you, Eva, I hope you'll try to forgive ber-She found but little comfort in her poor to forgive her just enough to have her here silly companion. Pre-occupied as her to tea by-and-bye, just to show her that it's thoughts were, Eva could not but observe our turn now, you know. We can show a the change that sudden prosperity had made much better set of tea-things than hers that in the manner and look of Mrs. Roberts. she's so proud of. I've ben looking over The immense difference between herself the things myself just now, and you've got and her fiery sister seemed now to have a set – oh, I should think that every single greatly diminished. She really looked self- cup' in it must be worth the whole cost of asserting in her turn. The poor creature my sister Jane's best ; so I really should like had actually stuck some trashy finery on to her to see it." lier dress; and the likelihood that the dread- And by-and-by, to Eva's great satisfacful disappointment coming would throw her tion, the woman whom wealth had already mind fairly off its balance arose before Eva's changed went out to pursue her inquiries into eyes, and filled her with a new and sicken- the house and its treasures, and Miss March ing dread.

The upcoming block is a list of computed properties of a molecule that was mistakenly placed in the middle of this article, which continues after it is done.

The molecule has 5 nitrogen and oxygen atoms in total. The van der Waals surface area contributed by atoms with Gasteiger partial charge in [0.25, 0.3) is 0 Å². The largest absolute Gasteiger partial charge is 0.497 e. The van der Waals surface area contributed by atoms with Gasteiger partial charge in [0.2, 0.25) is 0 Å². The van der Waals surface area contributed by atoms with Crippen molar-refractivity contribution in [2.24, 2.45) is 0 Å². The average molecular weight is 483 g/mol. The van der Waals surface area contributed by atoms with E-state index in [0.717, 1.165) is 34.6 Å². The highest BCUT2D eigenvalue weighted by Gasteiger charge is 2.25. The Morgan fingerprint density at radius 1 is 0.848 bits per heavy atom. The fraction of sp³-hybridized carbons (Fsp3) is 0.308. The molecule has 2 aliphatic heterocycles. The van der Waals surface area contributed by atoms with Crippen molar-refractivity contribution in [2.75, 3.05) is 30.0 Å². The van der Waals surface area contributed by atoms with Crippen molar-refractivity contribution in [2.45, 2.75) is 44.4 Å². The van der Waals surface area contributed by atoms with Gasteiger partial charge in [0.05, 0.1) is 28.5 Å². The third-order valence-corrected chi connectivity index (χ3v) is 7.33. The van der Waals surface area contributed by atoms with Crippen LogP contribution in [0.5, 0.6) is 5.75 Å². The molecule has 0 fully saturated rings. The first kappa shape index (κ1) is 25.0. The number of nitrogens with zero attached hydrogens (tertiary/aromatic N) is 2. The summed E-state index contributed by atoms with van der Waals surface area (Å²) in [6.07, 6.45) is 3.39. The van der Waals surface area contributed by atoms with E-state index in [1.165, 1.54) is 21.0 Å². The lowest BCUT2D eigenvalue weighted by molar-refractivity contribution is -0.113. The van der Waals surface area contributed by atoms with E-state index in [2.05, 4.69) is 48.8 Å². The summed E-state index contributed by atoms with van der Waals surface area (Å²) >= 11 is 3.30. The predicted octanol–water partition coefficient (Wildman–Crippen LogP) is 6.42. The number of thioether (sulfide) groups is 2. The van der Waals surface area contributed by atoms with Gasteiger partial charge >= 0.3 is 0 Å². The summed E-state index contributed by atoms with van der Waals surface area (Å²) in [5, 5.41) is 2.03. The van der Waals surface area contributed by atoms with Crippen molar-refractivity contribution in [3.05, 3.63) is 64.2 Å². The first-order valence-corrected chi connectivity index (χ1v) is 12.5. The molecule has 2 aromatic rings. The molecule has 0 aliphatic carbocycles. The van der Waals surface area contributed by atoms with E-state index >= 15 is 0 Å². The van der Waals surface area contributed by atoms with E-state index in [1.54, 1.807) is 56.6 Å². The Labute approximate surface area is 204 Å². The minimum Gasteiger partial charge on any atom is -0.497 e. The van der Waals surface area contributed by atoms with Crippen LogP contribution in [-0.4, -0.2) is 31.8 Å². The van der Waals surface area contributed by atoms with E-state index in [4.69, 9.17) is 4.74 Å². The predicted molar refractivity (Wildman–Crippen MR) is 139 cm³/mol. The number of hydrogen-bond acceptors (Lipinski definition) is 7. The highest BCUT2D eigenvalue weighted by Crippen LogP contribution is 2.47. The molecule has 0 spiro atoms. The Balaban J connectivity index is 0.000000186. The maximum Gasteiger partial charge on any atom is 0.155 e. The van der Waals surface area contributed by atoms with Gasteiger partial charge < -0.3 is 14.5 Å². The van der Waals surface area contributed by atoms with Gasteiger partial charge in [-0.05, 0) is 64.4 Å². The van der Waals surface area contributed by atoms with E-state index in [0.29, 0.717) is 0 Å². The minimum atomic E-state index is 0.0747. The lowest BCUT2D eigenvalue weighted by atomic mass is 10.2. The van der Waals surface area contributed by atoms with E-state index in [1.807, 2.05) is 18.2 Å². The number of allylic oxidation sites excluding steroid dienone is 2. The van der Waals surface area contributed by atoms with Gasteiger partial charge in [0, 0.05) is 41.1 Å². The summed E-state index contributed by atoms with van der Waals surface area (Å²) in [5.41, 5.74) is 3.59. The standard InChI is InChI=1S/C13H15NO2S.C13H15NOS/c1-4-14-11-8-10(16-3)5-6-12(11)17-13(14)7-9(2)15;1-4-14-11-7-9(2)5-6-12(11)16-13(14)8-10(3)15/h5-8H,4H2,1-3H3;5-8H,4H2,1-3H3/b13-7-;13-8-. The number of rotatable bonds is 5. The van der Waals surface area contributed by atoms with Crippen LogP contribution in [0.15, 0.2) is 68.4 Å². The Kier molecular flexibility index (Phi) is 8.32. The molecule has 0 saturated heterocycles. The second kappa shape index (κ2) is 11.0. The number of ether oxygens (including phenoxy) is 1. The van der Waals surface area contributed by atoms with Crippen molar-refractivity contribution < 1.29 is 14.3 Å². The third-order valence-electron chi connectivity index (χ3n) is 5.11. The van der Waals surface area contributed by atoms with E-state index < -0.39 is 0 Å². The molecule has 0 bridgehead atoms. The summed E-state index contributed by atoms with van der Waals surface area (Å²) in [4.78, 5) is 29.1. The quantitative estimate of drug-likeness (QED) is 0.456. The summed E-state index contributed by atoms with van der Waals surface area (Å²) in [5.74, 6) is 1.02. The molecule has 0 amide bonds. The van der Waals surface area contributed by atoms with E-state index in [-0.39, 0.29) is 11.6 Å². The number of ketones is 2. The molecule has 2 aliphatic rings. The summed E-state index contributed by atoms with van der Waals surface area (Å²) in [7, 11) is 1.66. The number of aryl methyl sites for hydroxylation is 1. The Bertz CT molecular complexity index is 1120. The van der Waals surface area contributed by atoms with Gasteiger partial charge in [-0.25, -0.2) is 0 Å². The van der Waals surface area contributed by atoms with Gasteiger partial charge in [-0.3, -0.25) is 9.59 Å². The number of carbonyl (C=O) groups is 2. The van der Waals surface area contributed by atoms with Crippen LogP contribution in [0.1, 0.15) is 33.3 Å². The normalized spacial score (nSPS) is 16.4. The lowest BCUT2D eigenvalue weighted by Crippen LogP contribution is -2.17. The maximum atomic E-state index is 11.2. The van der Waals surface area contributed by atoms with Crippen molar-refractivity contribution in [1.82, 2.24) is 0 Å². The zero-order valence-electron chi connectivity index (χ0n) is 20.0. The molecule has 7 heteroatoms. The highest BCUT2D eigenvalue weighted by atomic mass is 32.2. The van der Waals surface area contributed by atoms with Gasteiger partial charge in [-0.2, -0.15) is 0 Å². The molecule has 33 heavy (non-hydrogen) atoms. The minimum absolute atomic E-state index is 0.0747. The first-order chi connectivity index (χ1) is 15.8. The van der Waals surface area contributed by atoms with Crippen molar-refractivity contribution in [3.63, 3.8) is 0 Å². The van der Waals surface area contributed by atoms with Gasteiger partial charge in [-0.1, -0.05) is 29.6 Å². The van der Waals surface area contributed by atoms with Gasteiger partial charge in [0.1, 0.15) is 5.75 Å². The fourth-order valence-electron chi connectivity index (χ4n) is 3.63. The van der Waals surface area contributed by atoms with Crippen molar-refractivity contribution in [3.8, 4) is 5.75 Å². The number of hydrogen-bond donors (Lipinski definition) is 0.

could nsider w] she had better do. Her Mrs. Roberts was talkative enough now. hitherto really resource, the counsel of Mr.
· Well, my dear, dearest love, isn't it a Ballow, was not in this matter available. It grcat biessing that, instead of living any was Friday now, and not before Sunday, if inore with my sister Dowlas, and bearing indeed so soon, could she obtain an answer all her shocking tantrums, we can live by to any letter she might send. Could she ourselves in this delightful place ? Ab, my really defer proceedings until Monday ? dear girl! you'll forgive your poor mother that would be three whole days. Three enfreely now now won't you? Eva, say tire days passed in deceit and duplicity you forgive me; say I shall always have a which sickened her more and more every home with you !'
minute. And could she doubt what Mr. “ Poor
I will do my Ballow would advise ? He would counsel best, believe me.”